A hundred years ago, cannabis was a major cash crop in this state. Now, the unmistakeable shift toward re-legalization promises a new economic windfall for the future.
SMOKING POT IS AS AMERICAN AS APPLE PIE: It helps people achieve life, liberty and the pursuit of happiness, if we are to listen to David Kowalsky. “Life,” he tells the Independence Mall audience from his perch atop a stubby bench. “It saves people’s lives. It kills cancer cells; it helps children, adults, everyone, get through the most difficult times in their life.” He continues: “Liberty. It is our freedom to consume a plant that helps us stay away from all the big Pharma, the chemicals they want to pollute us with. It hurts nobody.”
And the pursuit of happiness? That one seems pretty obvious. “Who’s not happy when they’re smoking weed?” he asks the crowd to large applause.
It’s Sat., Sept. 21, and Kowalsky, the CEO of Cannabis Network Radio, is one of eight speakers arguing in favor of marijuana legalization here at the ninth “Smokedown Prohibition” protest in as many months. Today’s topics range from medical treatments to the economic impact of legalization to the seemingly racist way anti-marijuana laws are enforced throughout the country.
The Florida-based radio host’s sentiment is backed by former Pennsylvania Environmental Secretary John Hanger, who wants to be the next governor of the commonwealth. “These [marijuana prohibition] laws are ruining peoples’ lives for the same thing that President Obama and two other presidents of the United States have done,” the Democrat preaches. “That’s unjust.”
Hanger is banking on his support of marijuana reform to act as a catalyst for the Democratic nomination next May—and his ticket to the governor’s mansion in November 2014. He tells the crowd here that his long-shot candidacy would “shock the establishment.” And you know what: While Hanger’s name is not necessarily the first name to come to mind in the crowded Democratic field to replace Gov. Corbett, it’s not the last, either.
He’s right about one thing: A pro-marijuana Pennsylvania governor, in 2015, probably would shock the establishment to its core. A few years later, though? Not so much.
Because pot will be legal in Pennsylvania.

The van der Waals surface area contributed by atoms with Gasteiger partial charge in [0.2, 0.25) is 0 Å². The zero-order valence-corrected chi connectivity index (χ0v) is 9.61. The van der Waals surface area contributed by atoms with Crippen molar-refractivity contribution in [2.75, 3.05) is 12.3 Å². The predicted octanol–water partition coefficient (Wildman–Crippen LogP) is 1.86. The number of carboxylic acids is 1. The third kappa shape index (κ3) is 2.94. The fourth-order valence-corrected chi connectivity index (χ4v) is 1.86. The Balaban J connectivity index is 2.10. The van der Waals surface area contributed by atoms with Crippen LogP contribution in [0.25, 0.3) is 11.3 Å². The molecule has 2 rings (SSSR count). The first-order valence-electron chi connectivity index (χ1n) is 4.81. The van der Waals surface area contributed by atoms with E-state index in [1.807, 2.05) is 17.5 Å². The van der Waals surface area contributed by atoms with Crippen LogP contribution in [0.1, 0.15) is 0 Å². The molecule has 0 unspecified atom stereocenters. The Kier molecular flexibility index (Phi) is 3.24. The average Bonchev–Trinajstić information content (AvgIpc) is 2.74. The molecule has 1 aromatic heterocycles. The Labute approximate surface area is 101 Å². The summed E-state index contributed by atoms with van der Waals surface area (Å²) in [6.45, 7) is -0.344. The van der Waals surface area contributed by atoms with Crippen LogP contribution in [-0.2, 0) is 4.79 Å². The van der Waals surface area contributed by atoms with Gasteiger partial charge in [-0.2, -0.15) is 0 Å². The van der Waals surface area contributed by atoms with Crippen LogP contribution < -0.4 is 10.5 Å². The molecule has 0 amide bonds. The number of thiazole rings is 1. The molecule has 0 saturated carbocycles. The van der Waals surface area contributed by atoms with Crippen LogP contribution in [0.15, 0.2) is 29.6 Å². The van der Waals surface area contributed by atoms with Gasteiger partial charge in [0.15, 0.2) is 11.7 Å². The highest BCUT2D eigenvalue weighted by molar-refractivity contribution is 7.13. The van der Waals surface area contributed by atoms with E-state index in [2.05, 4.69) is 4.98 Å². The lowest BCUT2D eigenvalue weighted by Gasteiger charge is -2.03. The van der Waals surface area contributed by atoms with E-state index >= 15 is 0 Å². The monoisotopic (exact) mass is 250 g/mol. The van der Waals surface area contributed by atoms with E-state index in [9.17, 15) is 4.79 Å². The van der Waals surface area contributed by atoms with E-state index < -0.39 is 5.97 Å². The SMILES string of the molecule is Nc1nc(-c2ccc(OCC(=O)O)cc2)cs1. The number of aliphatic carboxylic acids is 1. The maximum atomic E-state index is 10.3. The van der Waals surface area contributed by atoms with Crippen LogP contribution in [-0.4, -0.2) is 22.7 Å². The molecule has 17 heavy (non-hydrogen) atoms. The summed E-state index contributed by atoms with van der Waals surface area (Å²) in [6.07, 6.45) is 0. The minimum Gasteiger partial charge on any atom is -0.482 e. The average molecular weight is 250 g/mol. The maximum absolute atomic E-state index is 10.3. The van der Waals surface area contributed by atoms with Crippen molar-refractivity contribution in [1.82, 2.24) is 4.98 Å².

In a statewide poll conducted in May by Franklin and Marshall College, 82 percent of respondents said they favor legalizing marijuana for medicinal purposes. While 54 percent said they were against the plant for recreational use, that number has declined steeply since 2006, when only 22 percent of Keystoners approved of legalization.
The swiftly changing numbers led political scientists G. Terry Madonna and Michael L. Young to conclude upon the poll’s release: “At this rate of change, a majority of Pennsylvanians might favor recreational marijuana before this decade ends and possibly sooner.”
As they watch states around the nation, one by one, begin to legalize marijuana use either medicinally (as 18 states have) or even recreationally (as Colorado and Washington now have), activists like Kevin Clough of the Philadelphia chapter of the National Organization to Reform Marijuana Laws have grown increasingly confident: “We believe that reform isn’t a matter of if, but when.”
Thing is, no one really knows what legal weed will look like in Pennsylvania—what sorts of impacts it’ll have on our society as a whole. But there are hints. At the very least, legalization would mean this:
A paradigm shift in statewide drug enforcement.
A boost to state economic policy.
And a potential cash crop that Pennsylvania has been suppressing for the past 80 years.
PENNSYLVANIA MARIJUANA LAWS are among the strictest in the nation. There were 20,577 marijuana-related arrests statewide during 2012; that’s down from more than 26,000 in 2011, but still high. (And 6,614 of those were in Philadelphia.) As of 2010, we were in the top 12 states for marijuana arrests, as highlighted in a recent American Civil Liberties Union report that also noted blacks are much, much more likely to get arrested for possessing weed than whites. (Here in the city, five times more likely.) Even so, statewide, whites—who comprise 83.5 percent of the population—make up 71 percent of all marijuana arrests.
Recreational marijuana is not legal. Medicinal marijuana is not legal. Getting caught with 30 grams or less can technically land you a $500 fine and 30 days in jail. More than that? A year and $5,000.
In Philadelphia County, District Attorney Seth Williams created the Small Amounts of Marijuana program in 2010, which allows defendants who’ve been arrested for pot possession to have their charges “administratively withdrawn” if they pay $200 and take a drug class. It’s led to the city saving $2 million—but still allows police to arrest and detain a bro for smoking a joint on the sidewalk.
The program was created to stop clogging the municipal court with pot cases and “spending thousands of dollars on analyzing the drugs, the prosecutors, the defense attorneys, the court costs, the police standing around and getting overtime,” Williams noted on a recent episode of Radio Times. Now, the vast majority of these cases go through the new system, leaving those arrested with no criminal record.
It’s an improvement—but Philly’s still got a long way to go. The city is the only spot in the commonwealth, in fact, where if you get caught with any amount of marijuana—a joint or a pound—you get put in handcuffs. It’s not a summary violation here like it is throughout the rest of the state, and that alone costs the city a ton of money.
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Election Day 2014: Tues., Nov. 4